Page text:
Topics: Business Growth
Business, Sex, and Infusionsoft
Sex is one of the most written and read about subjects on this planet. There is nothing more intimate between two humans than sex. The original Kamasutra was written by an Indian sage thousands of years ago and was most likely the first book ever written on the subject of relationships.
It was 8 p.m. on a Friday night and I out with some friends. We were sitting around a table and chatting. At some point, it became a bragging contest where we were essentially trying to outdo each other. My friends and I went back and forth for a little while. Finally, I said, if there was a sweet deal on the table tonight, then I could have more than a million dollars in cash in this house by midnight. Suffice to say that I won our playful argument. Cash to a business is like oxygen to a human. You lose cash and you die. It has nothing to do with your potential, valuation, the value of an intellectual property or physical inventory.
If you are having a heart to heart conversation for 10 to 30 minutes with a prospect, what would you say to them?
The mayor of a small town once wrote to Benjamin Franklin asking for a donation so the town could buy a bell for its town square. Franklin sent money with a note suggesting they forego the bell in favor of buying books for the town library. It is at the library we might find an answer to why so few succeed and why most fail - at anything, at everything.
Help! -I can't Get Out 0f The Box I Put Myself In!"
The fast food industry got the idea for drive-in windows from banks. I guess there was a McDonald's executive sitting at the bank drive-through one day who thought, "I don't think we can fit the milkshakes in these tubes, but..." Netjets, the leader in fractional jet ownership, now owned by Warren Buffet, owes its birth to the vacation timeshare industry. The microwave in your kitchen was not originally intended to go there; its original manufacturer, Litton, believed no consumer would buy it and built them only for restaurants. When was the last time you heard of Litton? What does this tell you?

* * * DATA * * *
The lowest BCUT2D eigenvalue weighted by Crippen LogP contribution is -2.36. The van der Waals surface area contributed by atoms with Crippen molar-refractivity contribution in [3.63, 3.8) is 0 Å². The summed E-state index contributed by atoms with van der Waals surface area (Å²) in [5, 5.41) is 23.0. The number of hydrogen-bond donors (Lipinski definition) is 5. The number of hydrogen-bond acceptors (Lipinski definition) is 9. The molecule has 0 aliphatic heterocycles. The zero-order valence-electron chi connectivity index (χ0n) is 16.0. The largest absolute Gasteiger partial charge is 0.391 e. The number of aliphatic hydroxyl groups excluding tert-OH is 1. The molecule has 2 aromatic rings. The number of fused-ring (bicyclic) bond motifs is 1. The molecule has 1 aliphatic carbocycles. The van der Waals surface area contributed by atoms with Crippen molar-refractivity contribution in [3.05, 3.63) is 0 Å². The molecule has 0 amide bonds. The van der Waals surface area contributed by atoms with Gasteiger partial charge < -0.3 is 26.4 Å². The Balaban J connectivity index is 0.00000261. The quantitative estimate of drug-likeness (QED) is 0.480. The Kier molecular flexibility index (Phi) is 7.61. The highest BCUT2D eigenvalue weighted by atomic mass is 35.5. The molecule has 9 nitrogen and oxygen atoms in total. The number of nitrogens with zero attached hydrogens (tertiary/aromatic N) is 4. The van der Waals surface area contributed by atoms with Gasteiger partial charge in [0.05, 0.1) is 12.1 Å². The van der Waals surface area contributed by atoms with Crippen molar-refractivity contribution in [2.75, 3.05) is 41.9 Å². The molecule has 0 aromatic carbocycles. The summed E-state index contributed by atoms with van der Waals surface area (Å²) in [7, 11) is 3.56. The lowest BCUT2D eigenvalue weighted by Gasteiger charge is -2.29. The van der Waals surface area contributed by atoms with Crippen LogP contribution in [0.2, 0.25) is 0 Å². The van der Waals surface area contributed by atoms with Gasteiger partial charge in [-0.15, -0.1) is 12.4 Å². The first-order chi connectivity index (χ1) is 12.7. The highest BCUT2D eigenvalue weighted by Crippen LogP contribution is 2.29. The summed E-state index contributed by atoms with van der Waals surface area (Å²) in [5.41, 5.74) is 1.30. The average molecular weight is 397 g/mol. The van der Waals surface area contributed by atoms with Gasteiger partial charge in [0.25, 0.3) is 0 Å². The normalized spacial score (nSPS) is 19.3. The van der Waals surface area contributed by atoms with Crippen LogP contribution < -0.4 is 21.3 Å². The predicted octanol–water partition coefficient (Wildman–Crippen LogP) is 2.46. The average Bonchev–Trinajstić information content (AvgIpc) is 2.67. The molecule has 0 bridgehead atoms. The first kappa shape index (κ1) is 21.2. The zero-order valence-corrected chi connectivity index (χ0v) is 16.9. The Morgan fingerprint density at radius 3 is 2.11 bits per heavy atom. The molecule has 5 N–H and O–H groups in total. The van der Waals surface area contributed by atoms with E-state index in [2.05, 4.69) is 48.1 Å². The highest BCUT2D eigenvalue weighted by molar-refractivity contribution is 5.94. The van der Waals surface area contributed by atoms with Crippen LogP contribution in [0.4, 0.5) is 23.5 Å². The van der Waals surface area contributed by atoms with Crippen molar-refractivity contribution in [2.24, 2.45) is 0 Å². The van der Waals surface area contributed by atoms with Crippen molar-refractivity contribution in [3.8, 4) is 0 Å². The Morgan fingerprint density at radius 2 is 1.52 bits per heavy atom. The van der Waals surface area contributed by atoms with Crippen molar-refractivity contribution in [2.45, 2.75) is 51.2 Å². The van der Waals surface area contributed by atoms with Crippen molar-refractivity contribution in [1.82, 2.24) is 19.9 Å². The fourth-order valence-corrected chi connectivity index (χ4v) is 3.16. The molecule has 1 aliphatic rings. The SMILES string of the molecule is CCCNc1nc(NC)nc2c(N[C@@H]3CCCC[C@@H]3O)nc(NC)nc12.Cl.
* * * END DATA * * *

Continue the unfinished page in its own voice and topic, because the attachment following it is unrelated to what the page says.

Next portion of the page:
That successful businesses live or die by cross-industry 'borrowing' of ideas, that inspiration more often comes from outside the box than from within. Ordinary businesses stay ordinary, their owners eking out only ordinary incomes - and working too hard for them - as long as those owners foolishly and stubbornly, mentally stay in their own tiny backyard. Breakthroughs come from bringing fresh ideas, found outside one's own business, in and applying them in new ways. You choose to limit or expand your income by the way you reject or embrace ideas found far afield from your present modus operandi and industry norms.
In my relentless search for I don't know what, I found an article in the December 1, 2008 edition of Nation's Restaurant News, the trade journal of the restaurant industry, headlined: "Operators Bank On Profit And Loss Scrutiny To Stay Afloat." It made me laugh out loud. The article states that "maximizing the profit and loss statement has become a mantra for restaurant operators during the current economic downturn."
This is then presented as some sort of horrific torture imposed on the owners by a vicious economy. What is not said, but should be, is that maximizing profit shouldn't be paid attention to only after dire economic conditions occur, to be given temporary priority, only until 'things get better.' It's supposed to be what anybody responsible for operating a business does everyday. Including what's then described in the article: ferreting out and cutting wasteful spending, controlling labor and administrative costs; creating products, offers and price propositions customers really want. Any business owner complaining about having to attend to these priorities because of a recession is a moron, and any trade-journal writer taking them seriously is dumber than a sandbox.
Odds are, your business lost a lot of customers last year. There are holes in your bucket. And odds are, you can't say for sure how many you lost, who you lost, why you lost them or where they went and are now. If you do nothing different, I can send you this same fax next year too. A great way to make more money is to stop losing customers, beginning with the next one you are about to lose.
It is not easy being a business owner - you have to oversee every part of the operations, manage your employees and clients, and make decisions that can have major consequences. It is understandable that you clearly don't have time to micromanage your marketing output. Even worse, it can be daunting being the only one in your business' marketing department. No second opinion. No team support. You need help! Here are some indicators that your business needs a marketing agency.